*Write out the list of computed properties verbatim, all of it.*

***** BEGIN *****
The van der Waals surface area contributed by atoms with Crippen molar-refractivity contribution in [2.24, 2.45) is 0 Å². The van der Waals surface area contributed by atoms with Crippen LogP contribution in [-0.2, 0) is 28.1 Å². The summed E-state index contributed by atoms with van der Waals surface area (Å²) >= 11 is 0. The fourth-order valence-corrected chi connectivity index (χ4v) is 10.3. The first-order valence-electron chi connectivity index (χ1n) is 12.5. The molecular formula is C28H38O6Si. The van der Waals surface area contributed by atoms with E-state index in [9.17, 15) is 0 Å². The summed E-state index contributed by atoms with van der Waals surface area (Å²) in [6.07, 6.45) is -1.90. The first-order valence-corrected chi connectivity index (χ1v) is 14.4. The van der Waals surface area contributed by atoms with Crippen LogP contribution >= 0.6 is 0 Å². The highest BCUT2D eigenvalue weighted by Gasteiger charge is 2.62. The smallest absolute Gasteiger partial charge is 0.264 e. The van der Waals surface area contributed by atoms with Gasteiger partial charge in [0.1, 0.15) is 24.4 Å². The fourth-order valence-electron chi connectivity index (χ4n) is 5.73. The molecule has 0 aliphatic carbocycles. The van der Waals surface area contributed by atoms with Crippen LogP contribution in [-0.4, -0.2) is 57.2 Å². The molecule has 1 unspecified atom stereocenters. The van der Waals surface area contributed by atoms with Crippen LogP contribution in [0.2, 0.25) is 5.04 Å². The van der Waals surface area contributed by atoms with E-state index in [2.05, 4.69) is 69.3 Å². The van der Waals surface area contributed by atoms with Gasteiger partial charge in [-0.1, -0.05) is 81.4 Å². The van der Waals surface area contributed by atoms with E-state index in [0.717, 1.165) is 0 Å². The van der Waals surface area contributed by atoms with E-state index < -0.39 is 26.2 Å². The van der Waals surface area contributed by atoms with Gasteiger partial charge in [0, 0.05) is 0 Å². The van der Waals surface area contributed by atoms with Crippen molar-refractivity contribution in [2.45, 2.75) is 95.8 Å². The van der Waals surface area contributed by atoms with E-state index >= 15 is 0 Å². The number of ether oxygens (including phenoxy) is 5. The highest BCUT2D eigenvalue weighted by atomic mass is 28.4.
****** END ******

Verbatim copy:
The van der Waals surface area contributed by atoms with Crippen molar-refractivity contribution in [2.24, 2.45) is 0 Å². The van der Waals surface area contributed by atoms with Crippen LogP contribution in [-0.2, 0) is 28.1 Å². The summed E-state index contributed by atoms with van der Waals surface area (Å²) >= 11 is 0. The fourth-order valence-corrected chi connectivity index (χ4v) is 10.3. The first-order valence-electron chi connectivity index (χ1n) is 12.5. The molecular formula is C28H38O6Si. The van der Waals surface area contributed by atoms with E-state index in [9.17, 15) is 0 Å². The summed E-state index contributed by atoms with van der Waals surface area (Å²) in [6.07, 6.45) is -1.90. The first-order valence-corrected chi connectivity index (χ1v) is 14.4. The van der Waals surface area contributed by atoms with Crippen LogP contribution >= 0.6 is 0 Å². The highest BCUT2D eigenvalue weighted by Gasteiger charge is 2.62. The smallest absolute Gasteiger partial charge is 0.264 e. The van der Waals surface area contributed by atoms with Gasteiger partial charge in [0.1, 0.15) is 24.4 Å². The fourth-order valence-electron chi connectivity index (χ4n) is 5.73. The molecule has 0 aliphatic carbocycles. The van der Waals surface area contributed by atoms with Crippen LogP contribution in [-0.4, -0.2) is 57.2 Å². The molecule has 1 unspecified atom stereocenters. The van der Waals surface area contributed by atoms with Crippen LogP contribution in [0.2, 0.25) is 5.04 Å². The van der Waals surface area contributed by atoms with E-state index in [2.05, 4.69) is 69.3 Å². The van der Waals surface area contributed by atoms with Gasteiger partial charge in [-0.1, -0.05) is 81.4 Å². The van der Waals surface area contributed by atoms with E-state index in [0.717, 1.165) is 0 Å². The van der Waals surface area contributed by atoms with E-state index < -0.39 is 26.2 Å². The van der Waals surface area contributed by atoms with Gasteiger partial charge in [0, 0.05) is 0 Å². The van der Waals surface area contributed by atoms with Crippen molar-refractivity contribution in [2.45, 2.75) is 95.8 Å². The van der Waals surface area contributed by atoms with E-state index >= 15 is 0 Å². The number of ether oxygens (including phenoxy) is 5. The highest BCUT2D eigenvalue weighted by atomic mass is 28.4.